Orographic Modification of Cyclone Development

Isidoro Orlanski Geophysical Fluid Dynamics Laboratory/NOAA, Princeton University, Princeton, New Jersey

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Brian D. Gross Geophysical Fluid Dynamics Laboratory/NOAA, Atmospheric and Oceanic Sciences Program, Princeton University, Princeton, New Jersey

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Abstract

The orographic modification of cyclone development is examined by means of primitive equation model simulations. When a mature baroclinic wave impinges on an east—west oriented mountain ridge, a relatively intense cyclone forms on the south side of the ridge. This cyclone extends throughout the depth of the troposphere and possesses relatively small vertical tilts, large velocities, and strong temperature perturbations compared to classical baroclinic eddies. The vorticity growth in the orographic cyclone center is larger than that of baroclinic eddies that grow over flat terrain. However, there is no absolute instability associated with this orographic enhancement. A longer ridge produces a more intense eddy.

The behavior of small-amplitude normal modes on a zonally symmetric mountain ridge shows that baroclinic development is enhanced where the topography slopes in the same direction as the isentropes. This is consistent with earlier studies using uniform slopes that show that the heat flux forced by this terrain enhances the conversion of available potential energy. It is shown that the structure of nonlinear waves is similar to that of linear modes over a mountain ridge with steep slopes, in which the cross-ridge flow and the associated heat flux are partially blocked by the mountain.

Simulations of a stationary cold front interacting with a mountain ridge suggest that orographic cyclogenesis is triggered when the mountain ridge locally modifies the frontal circulation as it impinges on the ridge. Warm southerly flow in the front is diverted westward by the mountain ridge, intensifying the strong hydrostatic pressure gradient between the mountain anticyclone and the developing cyclone to the south. In contrast, cold northerly flow is diverted eastward as it approaches the mountain and effectively broadens the mountain anticyclone toward the north. This produces the characteristic pressure dipole observed in orographic cyclogenesis. It is concluded that mature baroclinic eddies approaching the mountain ridge should have a strong frontal zone with a considerable temperature contrast and strong circulation for an intense response.

Abstract

The orographic modification of cyclone development is examined by means of primitive equation model simulations. When a mature baroclinic wave impinges on an east—west oriented mountain ridge, a relatively intense cyclone forms on the south side of the ridge. This cyclone extends throughout the depth of the troposphere and possesses relatively small vertical tilts, large velocities, and strong temperature perturbations compared to classical baroclinic eddies. The vorticity growth in the orographic cyclone center is larger than that of baroclinic eddies that grow over flat terrain. However, there is no absolute instability associated with this orographic enhancement. A longer ridge produces a more intense eddy.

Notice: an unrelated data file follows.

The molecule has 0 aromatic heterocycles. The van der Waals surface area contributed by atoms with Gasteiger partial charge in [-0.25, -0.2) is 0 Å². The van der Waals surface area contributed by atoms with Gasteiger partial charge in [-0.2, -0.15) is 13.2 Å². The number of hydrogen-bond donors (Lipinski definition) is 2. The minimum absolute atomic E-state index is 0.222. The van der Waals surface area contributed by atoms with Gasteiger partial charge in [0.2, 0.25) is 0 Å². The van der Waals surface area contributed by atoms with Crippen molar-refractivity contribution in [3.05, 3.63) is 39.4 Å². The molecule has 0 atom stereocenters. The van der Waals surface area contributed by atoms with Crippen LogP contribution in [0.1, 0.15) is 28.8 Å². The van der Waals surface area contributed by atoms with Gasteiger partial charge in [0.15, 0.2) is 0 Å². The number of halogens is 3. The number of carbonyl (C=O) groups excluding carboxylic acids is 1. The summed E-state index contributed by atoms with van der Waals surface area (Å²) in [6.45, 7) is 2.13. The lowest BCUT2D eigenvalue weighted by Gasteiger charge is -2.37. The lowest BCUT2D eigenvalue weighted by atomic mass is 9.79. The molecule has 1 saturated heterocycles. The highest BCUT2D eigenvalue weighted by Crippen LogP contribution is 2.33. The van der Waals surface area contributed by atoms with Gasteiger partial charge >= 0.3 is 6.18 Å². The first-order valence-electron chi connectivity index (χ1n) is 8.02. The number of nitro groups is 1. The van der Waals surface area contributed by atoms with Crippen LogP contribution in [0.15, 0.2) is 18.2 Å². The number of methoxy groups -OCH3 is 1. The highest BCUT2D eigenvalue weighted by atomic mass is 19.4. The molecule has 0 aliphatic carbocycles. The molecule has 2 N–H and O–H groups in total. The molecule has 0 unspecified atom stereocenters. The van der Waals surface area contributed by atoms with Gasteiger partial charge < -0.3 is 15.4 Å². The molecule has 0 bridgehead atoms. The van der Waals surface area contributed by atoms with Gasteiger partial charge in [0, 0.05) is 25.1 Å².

The behavior of small-amplitude normal modes on a zonally symmetric mountain ridge shows that baroclinic development is enhanced where the topography slopes in the same direction as the isentropes. This is consistent with earlier studies using uniform slopes that show that the heat flux forced by this terrain enhances the conversion of available potential energy. It is shown that the structure of nonlinear waves is similar to that of linear modes over a mountain ridge with steep slopes, in which the cross-ridge flow and the associated heat flux are partially blocked by the mountain.

Simulations of a stationary cold front interacting with a mountain ridge suggest that orographic cyclogenesis is triggered when the mountain ridge locally modifies the frontal circulation as it impinges on the ridge. Warm southerly flow in the front is diverted westward by the mountain ridge, intensifying the strong hydrostatic pressure gradient between the mountain anticyclone and the developing cyclone to the south. In contrast, cold northerly flow is diverted eastward as it approaches the mountain and effectively broadens the mountain anticyclone toward the north. This produces the characteristic pressure dipole observed in orographic cyclogenesis. It is concluded that mature baroclinic eddies approaching the mountain ridge should have a strong frontal zone with a considerable temperature contrast and strong circulation for an intense response.

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